Flexible electrodes Body contours are often irregular Regularly shaped rigid electrodes may not always work. Special case : infants Material : - Polymer or nylon with silver - Carbon filled silicon rubber (Mylar film) (a) Carbon-filled silicone rubber electrode. (b) Flexible thin-film neonatal electrode. (c) Cross-sectional view of the thin-film electrode in (b).

19 Internal Electrodes Needle and wire electrodes for percutaneous measurement of biopotentials (a) Insulated needle electrode. (b) Coaxial needle electrode. (c) Bipolar coaxial electrode. (d) Fine-wire electrode connected to hypodermic needle, before being inserted. (e) Cross-sectional view of skin and muscle, showing coiled fine-wire electrode in place. The latest: BION – implanted electrode for muscle recording/stimulation Alfred E. Mann Foundation

20 Fetal ECG Electrodes Electrodes for detecting fetal electrocardiogram during labor, by means of intracutaneous needles (a) Suction electrode. (b) Cross-sectional view of suction electrode in place, showing penetration of probe through epidermis. (c) Helical electrode, which is attached to fetal skin by corkscrew type action.

21 Electrode Arrays Contacts Insulated leads (b) Base Ag/AgCl electrodes Ag/AgCl electrodes Base Insulated leads (a) Contacts (c) Tines Base Exposed tip Examples of microfabricated electrode arrays. (a) One-dimensional plunge electrode array, (b) Two-dimensional array, and (c) Three-dimensional array

22 Microelectrodes Why Measure potential difference across cell membrane
Requirements Small enough to be placed into cell Strong enough to penetrate cell membrane Typical tip diameter: 0.05 – 10 microns Types Solid metal -> Tungsten microelectrodes Supported metal (metal contained within/outside glass needle) Glass micropipette -> with Ag-AgCl electrode metal Intracellular Extracellular

23 Metal Microelectrodes
Microns! R Extracellular recording – typically in brain where you are interested in recording the firing of neurons (spikes). Use metal electrode+insulation -> goes to high impedance amplifier…negative capacitance amplifier!

24 Metal Supported Microelectrodes
(a) Metal inside glass (b) Glass inside metal

25 Glass Micropipette heat pull
Ag-AgCl wire+3M KCl has very low junction potential and hence very accurate for dc measurements (e.g. action potential) heat pull A glass micropipet electrode filled with an electrolytic solution (a) Section of fine-bore glass capillary. (b) Capillary narrowed through heating and stretching. (c) Final structure of glass-pipet microelectrode. Fill with intracellular fluid or 3M KCl Intracellular recording – typically for recording from cells, such as cardiac myocyte Need high impedance amplifier…negative capacitance amplifier!

26 Electrical Properties of Microelectrodes
Metal Microelectrode Metal microelectrode with tip placed within cell Use metal electrode+insulation -> goes to high impedance amplifier…negative capacitance amplifier! Equivalent circuits

27 Electrical Properties of Glass Intracellular Microelectrodes
Glass Micropipette Microelectrode

28 Stimulating Electrodes
Features – Cannot be modeled as a series resistance and capacitance (there is no single useful model) – The body/electrode has a highly nonlinear response to stimulation – Large currents can cause – Cavitation – Cell damage – Heating Platinum electrodes: Applications: neural stimulation Modern day Pt-Ir and other exotic metal combinations to reduce polarization, improve conductance and long life/biocompatibility Steel electrodes for pacemakers and defibrillators Types of stimulating electrodes Pacing Ablation Defibrillation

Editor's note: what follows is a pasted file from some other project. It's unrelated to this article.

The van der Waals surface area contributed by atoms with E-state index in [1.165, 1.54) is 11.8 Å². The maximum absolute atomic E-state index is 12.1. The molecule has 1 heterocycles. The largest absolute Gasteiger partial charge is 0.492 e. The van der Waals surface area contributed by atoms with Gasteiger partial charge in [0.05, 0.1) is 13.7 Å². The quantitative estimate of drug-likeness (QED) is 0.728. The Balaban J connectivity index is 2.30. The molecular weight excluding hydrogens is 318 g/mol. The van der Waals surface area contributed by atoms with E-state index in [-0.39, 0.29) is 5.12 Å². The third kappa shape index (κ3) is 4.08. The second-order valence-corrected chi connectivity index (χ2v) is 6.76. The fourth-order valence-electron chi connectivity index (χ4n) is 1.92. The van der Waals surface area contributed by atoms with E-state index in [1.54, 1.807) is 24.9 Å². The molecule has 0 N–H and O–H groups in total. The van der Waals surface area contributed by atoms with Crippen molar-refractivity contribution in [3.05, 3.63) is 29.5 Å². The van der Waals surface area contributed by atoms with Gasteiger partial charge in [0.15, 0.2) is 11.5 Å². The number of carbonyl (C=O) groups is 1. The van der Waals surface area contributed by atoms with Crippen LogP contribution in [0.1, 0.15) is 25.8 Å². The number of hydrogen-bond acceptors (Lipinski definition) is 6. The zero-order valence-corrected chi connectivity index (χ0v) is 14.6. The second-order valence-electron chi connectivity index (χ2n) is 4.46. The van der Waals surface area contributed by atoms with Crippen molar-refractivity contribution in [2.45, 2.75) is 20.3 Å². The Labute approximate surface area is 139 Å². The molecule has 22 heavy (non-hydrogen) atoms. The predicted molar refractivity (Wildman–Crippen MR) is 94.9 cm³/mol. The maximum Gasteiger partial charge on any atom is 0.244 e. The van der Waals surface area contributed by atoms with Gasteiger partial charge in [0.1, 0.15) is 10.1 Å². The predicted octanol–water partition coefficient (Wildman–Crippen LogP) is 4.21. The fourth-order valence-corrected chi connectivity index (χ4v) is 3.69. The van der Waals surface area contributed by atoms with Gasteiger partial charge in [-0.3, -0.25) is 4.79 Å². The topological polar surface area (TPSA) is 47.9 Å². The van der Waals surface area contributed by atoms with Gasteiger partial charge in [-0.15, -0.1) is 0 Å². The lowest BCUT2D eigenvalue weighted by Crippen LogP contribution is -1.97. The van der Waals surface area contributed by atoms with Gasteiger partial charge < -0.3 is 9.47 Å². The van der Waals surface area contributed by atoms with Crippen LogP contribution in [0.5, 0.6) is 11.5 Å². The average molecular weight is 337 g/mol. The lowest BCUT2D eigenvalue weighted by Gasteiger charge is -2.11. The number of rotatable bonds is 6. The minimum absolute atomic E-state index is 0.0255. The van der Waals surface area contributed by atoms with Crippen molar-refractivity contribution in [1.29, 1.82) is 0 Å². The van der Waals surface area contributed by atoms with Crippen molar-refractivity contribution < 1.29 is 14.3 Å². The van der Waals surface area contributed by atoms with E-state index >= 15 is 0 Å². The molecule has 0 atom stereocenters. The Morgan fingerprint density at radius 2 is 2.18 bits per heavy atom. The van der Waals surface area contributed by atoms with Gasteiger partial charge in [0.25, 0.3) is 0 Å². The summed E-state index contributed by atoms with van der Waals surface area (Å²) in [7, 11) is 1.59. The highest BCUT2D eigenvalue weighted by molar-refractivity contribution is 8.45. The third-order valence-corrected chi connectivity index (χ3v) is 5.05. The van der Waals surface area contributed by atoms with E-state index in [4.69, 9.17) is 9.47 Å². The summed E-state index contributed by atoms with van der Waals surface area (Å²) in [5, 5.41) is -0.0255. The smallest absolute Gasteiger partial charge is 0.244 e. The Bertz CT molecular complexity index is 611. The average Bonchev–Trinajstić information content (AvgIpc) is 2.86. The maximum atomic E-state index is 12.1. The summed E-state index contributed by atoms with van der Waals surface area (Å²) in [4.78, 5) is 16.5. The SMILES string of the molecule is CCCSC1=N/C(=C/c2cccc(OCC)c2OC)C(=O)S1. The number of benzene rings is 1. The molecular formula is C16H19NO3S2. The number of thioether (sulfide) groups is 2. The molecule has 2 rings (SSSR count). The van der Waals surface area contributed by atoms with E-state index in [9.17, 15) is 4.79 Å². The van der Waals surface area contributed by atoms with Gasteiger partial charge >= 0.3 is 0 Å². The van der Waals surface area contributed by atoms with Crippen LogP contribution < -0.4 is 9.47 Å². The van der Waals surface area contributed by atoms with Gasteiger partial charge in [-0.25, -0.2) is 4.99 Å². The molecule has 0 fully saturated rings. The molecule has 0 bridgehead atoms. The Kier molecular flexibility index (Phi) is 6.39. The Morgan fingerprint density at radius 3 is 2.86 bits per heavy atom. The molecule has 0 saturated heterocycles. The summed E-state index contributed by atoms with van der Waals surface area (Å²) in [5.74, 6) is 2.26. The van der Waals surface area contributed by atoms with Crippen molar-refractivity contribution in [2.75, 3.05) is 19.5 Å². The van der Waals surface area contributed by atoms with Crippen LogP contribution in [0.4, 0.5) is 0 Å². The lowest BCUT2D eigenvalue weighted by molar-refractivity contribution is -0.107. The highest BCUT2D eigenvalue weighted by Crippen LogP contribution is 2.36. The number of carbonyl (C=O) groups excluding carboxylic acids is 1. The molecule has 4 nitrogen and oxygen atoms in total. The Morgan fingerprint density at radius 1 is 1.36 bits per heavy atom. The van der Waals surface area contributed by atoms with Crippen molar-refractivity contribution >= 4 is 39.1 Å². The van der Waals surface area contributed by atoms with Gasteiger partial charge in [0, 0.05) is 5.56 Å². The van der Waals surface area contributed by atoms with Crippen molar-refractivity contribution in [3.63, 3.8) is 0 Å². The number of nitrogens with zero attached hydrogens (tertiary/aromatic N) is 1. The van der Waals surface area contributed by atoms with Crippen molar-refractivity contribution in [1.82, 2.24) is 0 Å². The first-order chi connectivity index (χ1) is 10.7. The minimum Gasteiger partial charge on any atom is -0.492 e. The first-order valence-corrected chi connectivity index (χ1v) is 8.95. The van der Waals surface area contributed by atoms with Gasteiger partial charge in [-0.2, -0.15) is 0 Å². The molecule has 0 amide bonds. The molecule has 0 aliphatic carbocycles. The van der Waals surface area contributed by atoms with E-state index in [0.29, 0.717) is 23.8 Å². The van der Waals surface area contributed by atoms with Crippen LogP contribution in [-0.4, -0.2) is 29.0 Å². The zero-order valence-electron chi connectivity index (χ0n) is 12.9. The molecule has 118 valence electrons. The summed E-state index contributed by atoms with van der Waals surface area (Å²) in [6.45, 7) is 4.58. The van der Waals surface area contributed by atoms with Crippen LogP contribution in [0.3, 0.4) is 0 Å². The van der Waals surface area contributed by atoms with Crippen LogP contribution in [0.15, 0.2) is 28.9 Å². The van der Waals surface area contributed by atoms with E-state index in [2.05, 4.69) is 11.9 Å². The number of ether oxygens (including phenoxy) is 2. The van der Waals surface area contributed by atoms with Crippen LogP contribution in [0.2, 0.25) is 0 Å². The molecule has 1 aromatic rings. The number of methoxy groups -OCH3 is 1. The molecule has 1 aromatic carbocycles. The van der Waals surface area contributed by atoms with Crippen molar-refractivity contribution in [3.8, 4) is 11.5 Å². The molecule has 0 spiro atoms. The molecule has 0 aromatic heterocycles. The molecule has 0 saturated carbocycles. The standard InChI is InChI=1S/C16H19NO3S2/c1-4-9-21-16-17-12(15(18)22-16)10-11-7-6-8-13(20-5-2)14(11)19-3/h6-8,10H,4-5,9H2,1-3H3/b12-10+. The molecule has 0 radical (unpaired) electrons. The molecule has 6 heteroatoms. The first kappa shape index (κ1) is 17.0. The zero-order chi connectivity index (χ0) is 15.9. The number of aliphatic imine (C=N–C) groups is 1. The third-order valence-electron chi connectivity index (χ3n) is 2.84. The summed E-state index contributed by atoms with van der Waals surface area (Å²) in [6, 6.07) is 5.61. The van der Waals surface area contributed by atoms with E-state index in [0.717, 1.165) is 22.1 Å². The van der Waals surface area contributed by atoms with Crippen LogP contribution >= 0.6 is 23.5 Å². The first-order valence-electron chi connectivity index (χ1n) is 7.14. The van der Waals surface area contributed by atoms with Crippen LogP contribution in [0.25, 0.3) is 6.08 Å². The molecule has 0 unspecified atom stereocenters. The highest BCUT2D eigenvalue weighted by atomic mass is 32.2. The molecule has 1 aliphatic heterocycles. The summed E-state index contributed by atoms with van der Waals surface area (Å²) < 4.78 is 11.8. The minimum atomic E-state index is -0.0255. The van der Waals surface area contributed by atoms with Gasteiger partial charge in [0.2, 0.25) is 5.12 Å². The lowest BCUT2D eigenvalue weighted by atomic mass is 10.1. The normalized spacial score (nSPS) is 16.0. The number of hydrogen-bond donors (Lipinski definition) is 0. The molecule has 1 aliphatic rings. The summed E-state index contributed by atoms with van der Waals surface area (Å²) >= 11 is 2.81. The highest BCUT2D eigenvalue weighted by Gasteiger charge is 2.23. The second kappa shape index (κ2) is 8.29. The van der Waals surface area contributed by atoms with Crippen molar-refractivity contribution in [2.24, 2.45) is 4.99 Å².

29 Intraocular Stimulation Electrodes
Reference : Lutz Hesse, Thomas Schanze, Marcus Wilms and Marcus Eger, “Implantation of retina stimulation electrodes and recording of electrical stimulation responses in the visual cortex of the cat”, Graefe’s Arch Clin Exp Ophthalmol (2000) 238:840–845

30 In vivo neural microsystems (FIBE): challenge

31 In vivo neural microsystems (FIBE): biocompatibility - variant

32 In vivo neural microsystems (FIBE): state of the art

33 Introduction: neural microsystems
Instrumentation for neurophysiology Neural Microsystems MEMS - Microsystems Neural microelectrodes

34 Introduction: types of neural microsystems applications
External electrodes Subdural electrodes Micro-electrodes Microsensors Human level Animal level Tissue slice level Cellular level In vivo applications In vitro applications

35 Microelectronic technology for Microelectrodes
Bonding pads Si substrate Exposed tips Lead via Channels Electrode Silicon probe Silicon chip Miniature insulating chamber Contact metal film Hole SiO2 insulated Au probes Exposed electrodes Insulated lead vias (b) (d) (a) (c) Beam-lead multiple electrode. Multielectrode silicon probe Multiple-chamber electrode Peripheral-nerve electrode Different types of microelectrodes fabricated using microfabrication/MEMS technology

36 Michigan Probes for Neural Recordings

37 Neural Recording Microelectrodes
Reference :

38 In vivo neural microsystems: 3 examples
University of Michigan Smart comb-shape microelectrode arrays for brain stimulation and recording University of Illinois at Urbana-Champaign High-density comb-shape metal microelectrode arrays for recording Fraunhofer Institute of Biomedical (FIBE) Engineering Retina implant

39 Multi-electrode Neural Recording
Reference : Reference :

40 WPI’s Nitric Oxide Nanosensor

41 Nitric Oxide Sensor Developed at Dr.Thakor’s Lab, BME, JHU
Electrochemical detection of NO Left: Schematic of the 16-electrode sensor array. Right: Close-up of a single site. The underlying metal is Au and appears reddish under the photoresist. The dark layer is C (300µm-x-300µm)

42 Cartoon of the fabrication sequence for the NO sensor array
G D H Cartoon of the fabrication sequence for the NO sensor array A) Bare 4” Si wafer B) 5µm of photoresist was spin-coated on to the surface, followed by a pre-bake for 1min at 90°C. C) The samples were then exposed through a mask for 16s using UV light at 365nm and an intensity of 15mW/cm2. D) Patterned photoresist after development. E) 20nm of Ti, 150nm of Au and 50nm of C were evaporated on. F) The metal on the unexposed areas was removed by incubation in an acetone bath. G)A 2nd layer of photoresist, which serves as the insulation layer, was spun on and patterned. H) The windows in the second layer also defined the microelectrode sites.

43 NO Sensor Calibration

44 NO Sensor Calibration

45 Multichannel NO Recordings